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Hunger Beat

What the federal shutdown means for food banks

Each day that passes without a working federal government presents a grim outlook for the millions of Americans that depend on federally-funded food assistance.

About two-thirds of the almost 40 million Americans who receive benefits through the Supplemental Nutrition Assistance Program (SNAP) are elderly, children or disabled. Many of them are also military veterans and working families. As of now, there’s no guarantee that they’ll receive their full benefits should the shutdown continue into March and beyond.

Though SNAP is funded through February, as announced by federal officials this week, it’s unclear at this point to what extent benefits would be funded in March.

“It’s a bit of a waiting game with millions of people hanging in balance,” said Robert Campbell, policy director for Feeding America, the national network of food banks of which the Food Depository is a member.

The importance of SNAP

The funding provision used by the U.S. Department of Agriculture, which oversees SNAP, to pay for February benefits can’t be used again for March, Campbell said. The USDA has not yet offered additional insights into how March benefits would be funded if the shutdown continues.

If SNAP benefits are disrupted or not administered in full – an unprecedented event – that would almost certainly lead to increased demand at food banks and soup kitchens in Chicago and throughout the U.S.

“The idea of SNAP not being fully funded is a big deal. It’s never happened before,” Campbell said.

To be clear, and despite our best efforts, the Food Depository and other anti-hunger charities would not be able to fill the void if our country’s most vulnerable citizens don’t receive the food assistance they need to be successful.

For every one meal provided by food banks nationally, SNAP benefits provide the equivalent of 12 meals, according to a Feeding America estimate.

At the local level, for every one meal provided by the Food Depository in Cook County, SNAP benefits provide the equivalent of eight meals, according to our own estimate based on data from fiscal year 2018.

In addition to distributing food to partner agencies and programs throughout Cook County, the Food Depository also connects people to SNAP benefits and advocates for policy that protects federal nutrition programs.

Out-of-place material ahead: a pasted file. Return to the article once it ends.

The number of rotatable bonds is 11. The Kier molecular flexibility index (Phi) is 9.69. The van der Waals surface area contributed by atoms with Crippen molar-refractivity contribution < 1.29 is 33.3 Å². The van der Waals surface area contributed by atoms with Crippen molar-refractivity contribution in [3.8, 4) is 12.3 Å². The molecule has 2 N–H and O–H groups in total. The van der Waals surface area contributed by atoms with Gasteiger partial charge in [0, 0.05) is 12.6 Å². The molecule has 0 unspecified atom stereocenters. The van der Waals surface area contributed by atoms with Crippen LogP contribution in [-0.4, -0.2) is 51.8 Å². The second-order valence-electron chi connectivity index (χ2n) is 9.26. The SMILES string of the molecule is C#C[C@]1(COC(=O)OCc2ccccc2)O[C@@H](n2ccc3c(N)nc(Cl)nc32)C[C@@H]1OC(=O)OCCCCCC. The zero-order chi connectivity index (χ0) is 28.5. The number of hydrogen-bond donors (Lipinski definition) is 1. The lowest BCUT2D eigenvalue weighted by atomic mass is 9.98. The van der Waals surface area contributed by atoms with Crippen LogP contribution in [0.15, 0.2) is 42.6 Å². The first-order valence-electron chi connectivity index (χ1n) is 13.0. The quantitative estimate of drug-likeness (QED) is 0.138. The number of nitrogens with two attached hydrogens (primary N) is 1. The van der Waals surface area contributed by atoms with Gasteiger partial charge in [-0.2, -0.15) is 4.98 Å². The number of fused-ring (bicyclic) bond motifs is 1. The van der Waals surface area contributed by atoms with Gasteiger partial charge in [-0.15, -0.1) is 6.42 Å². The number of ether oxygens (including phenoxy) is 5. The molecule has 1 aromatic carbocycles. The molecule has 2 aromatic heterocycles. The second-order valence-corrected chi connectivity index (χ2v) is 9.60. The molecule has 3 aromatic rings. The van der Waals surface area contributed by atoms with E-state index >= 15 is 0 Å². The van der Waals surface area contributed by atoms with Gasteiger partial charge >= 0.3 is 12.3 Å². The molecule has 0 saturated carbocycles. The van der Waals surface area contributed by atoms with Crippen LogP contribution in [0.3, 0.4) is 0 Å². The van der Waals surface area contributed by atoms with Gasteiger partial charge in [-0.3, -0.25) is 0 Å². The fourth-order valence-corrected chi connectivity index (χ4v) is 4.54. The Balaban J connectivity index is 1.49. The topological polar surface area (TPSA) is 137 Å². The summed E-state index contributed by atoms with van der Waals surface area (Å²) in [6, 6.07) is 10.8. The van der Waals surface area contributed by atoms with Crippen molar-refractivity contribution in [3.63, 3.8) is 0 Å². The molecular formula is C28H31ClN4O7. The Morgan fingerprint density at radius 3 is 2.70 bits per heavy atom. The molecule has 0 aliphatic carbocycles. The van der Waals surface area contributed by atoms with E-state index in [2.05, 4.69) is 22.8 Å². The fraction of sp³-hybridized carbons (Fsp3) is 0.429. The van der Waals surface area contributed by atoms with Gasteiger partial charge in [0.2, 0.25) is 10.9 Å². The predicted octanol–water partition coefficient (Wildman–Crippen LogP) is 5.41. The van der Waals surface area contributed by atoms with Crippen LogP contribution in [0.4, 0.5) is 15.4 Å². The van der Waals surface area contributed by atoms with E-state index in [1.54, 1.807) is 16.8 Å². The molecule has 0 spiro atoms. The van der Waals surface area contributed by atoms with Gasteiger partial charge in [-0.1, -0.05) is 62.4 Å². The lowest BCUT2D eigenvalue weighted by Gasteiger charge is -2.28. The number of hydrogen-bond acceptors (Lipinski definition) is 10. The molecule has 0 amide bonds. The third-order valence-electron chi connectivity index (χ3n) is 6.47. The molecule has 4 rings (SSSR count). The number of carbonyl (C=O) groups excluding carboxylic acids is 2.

Our mission is to feed the hungry and to strive to end hunger.

That doesn’t happen without SNAP.

The shutdown is sowing confusion, causing hunger

Other impacts from the shutdown are already being felt. About 800,000 federal workers are either furloughed or working without pay. Many of them – such as TSA workers and Coast Guard service members, according to some media reports – are likely falling into debt and facing food insecurity for the first time.

We encourage them to seek food assistance, if needed, at one of the hundreds of food pantries within our network in Chicago and Cook County.

General confusion over what functions of the federal government are still in operation is likely preventing some people from even signing up for needed food assistance, Campbell said. Though people can still sign up for SNAP during the shutdown, they may assume otherwise.

And at least 2,500 retailers nationally that needed to reauthorize with the federal government in order to accept SNAP benefits now have to wait until the shutdown is resolved.

Frozen federal funding

Some federal funding to food banks is also frozen. Money distributed to food banks through The Emergency Food Assistance Program (TEFAP) for storage, distribution and administration is on hold during the government shutdown. The Food Depository was allocated $1.1 million for our fiscal year 2019, which runs from July to June, to administer TEFAP, as well as another $226,000 to purchase food through the Temporary Assistance for Needy Families (TANF) program.

We will not receive all of those funds until the shutdown is over. Food banks, large and small, over the country are similarly affected.

Funding for the Women, Infants and Children program – a vital program for many, though smaller than SNAP – is also uncertain beyond February.

The bottom line: The federal government shutdown is already increasing hunger in our communities.

And the longer it goes, the worse it will get.

We call on the White House and Senate leaders to end this unnecessary hardship for millions of Americans.

Visit our Advocacy page to sign up for action alerts on anti-hunger policy.

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